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Race, Regional Labor Markets and Earnings

Toby L. Parcel
American Sociological Review
Vol. 44, No. 2 (Apr., 1979), pp. 262-279
Stable URL: http://www.jstor.org/stable/2094509
Page Count: 18
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Since scans are not currently available to screen readers, please contact JSTOR User Support for access. We'll provide a PDF copy for your screen reader.
Race, Regional Labor Markets and Earnings
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Abstract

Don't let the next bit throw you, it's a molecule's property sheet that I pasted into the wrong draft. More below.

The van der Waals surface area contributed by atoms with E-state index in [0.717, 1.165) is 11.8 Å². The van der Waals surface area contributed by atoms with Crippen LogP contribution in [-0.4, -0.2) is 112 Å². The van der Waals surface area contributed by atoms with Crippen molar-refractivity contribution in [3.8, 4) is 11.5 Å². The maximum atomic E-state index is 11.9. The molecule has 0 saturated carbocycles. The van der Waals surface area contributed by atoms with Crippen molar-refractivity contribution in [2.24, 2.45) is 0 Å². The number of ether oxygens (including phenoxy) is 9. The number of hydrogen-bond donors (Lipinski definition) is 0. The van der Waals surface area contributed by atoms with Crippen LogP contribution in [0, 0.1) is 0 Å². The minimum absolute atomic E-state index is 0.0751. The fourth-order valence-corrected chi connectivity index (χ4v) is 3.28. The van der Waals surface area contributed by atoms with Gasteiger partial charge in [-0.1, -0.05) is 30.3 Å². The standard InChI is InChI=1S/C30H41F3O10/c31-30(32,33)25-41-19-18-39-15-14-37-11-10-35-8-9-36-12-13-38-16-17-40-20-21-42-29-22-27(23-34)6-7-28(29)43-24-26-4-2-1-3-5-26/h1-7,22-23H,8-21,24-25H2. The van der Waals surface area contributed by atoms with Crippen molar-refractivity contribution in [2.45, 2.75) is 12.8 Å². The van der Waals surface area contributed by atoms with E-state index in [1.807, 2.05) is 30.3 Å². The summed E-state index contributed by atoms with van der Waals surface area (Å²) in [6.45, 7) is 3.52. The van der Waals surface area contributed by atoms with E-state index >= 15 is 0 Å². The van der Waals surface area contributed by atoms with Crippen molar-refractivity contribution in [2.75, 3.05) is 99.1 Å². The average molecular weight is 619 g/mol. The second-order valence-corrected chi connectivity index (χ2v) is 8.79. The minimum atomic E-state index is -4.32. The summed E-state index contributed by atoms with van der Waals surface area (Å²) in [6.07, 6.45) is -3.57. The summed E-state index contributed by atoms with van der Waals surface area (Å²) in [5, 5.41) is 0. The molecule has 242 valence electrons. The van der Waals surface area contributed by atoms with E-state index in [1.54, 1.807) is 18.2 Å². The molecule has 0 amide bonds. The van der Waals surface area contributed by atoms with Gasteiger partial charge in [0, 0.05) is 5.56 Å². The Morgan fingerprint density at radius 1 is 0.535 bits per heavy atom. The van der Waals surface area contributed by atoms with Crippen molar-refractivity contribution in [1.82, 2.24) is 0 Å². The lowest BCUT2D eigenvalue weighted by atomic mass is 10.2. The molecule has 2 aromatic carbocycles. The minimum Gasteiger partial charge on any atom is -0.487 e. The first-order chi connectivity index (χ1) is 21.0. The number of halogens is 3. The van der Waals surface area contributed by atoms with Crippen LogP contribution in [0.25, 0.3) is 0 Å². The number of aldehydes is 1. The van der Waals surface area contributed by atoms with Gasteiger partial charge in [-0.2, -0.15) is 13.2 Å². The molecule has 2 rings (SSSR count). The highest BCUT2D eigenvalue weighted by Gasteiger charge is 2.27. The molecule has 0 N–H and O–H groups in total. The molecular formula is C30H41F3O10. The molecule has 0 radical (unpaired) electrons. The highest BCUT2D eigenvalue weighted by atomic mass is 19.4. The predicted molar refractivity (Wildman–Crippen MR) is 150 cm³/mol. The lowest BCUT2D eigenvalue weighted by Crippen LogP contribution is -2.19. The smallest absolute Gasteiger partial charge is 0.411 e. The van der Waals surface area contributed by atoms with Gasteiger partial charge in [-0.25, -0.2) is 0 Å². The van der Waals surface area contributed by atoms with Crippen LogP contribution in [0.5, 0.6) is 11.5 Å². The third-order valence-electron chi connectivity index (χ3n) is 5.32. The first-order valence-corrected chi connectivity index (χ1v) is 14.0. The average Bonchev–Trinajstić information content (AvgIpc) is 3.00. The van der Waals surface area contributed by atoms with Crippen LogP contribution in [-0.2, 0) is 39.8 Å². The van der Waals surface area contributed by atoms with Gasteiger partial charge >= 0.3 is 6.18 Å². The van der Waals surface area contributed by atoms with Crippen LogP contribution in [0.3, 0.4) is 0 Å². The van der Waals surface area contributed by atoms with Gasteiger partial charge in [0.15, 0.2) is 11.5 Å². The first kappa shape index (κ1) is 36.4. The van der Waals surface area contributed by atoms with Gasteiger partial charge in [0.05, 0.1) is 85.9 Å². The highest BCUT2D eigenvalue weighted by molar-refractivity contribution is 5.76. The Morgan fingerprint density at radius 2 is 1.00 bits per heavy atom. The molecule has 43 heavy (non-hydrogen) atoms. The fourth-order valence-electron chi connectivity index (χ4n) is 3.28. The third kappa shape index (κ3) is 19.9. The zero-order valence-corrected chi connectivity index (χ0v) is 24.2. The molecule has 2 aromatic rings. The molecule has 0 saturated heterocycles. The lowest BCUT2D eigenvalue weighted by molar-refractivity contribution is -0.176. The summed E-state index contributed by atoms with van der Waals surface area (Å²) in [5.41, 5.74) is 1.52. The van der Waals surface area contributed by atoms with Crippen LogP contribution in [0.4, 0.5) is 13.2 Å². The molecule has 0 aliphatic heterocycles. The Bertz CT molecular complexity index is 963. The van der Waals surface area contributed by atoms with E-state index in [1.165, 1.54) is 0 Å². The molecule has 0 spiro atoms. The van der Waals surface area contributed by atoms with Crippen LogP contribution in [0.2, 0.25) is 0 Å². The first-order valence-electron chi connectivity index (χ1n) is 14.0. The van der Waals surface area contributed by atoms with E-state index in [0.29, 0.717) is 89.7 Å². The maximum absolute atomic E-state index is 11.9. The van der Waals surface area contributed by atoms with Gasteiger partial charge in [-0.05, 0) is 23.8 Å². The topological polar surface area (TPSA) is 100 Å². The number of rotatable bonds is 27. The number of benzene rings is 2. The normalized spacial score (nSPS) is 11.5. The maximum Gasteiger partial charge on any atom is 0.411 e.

Despite continued interest in racial inequality, studies which effectively integrate structural and socialization/investment explanations of racial differences remain rare. In this paper arguments are presented for using contextual analysis to study individual labor earnings as a function of both background/investment variables and specific dimensions of areal labor market social and economic organization. Analysis from samples of workers (821 whites, 375 blacks) suggests that, in the presence of numerous controls (1) black earnings levels are hindered by racial competition and residential segregation, and facilitated by export sector productivity; and (2) white earnings levels also are hindered by residential segregation, but facilitated by racial competition and export sector productivity. Implications of these findings are explored with regression standardization which suggests that policy seeking to promote racial economic equality must recognize that changes in the racial distribution of resources would not occur independently of changes in the rates of return to resources.

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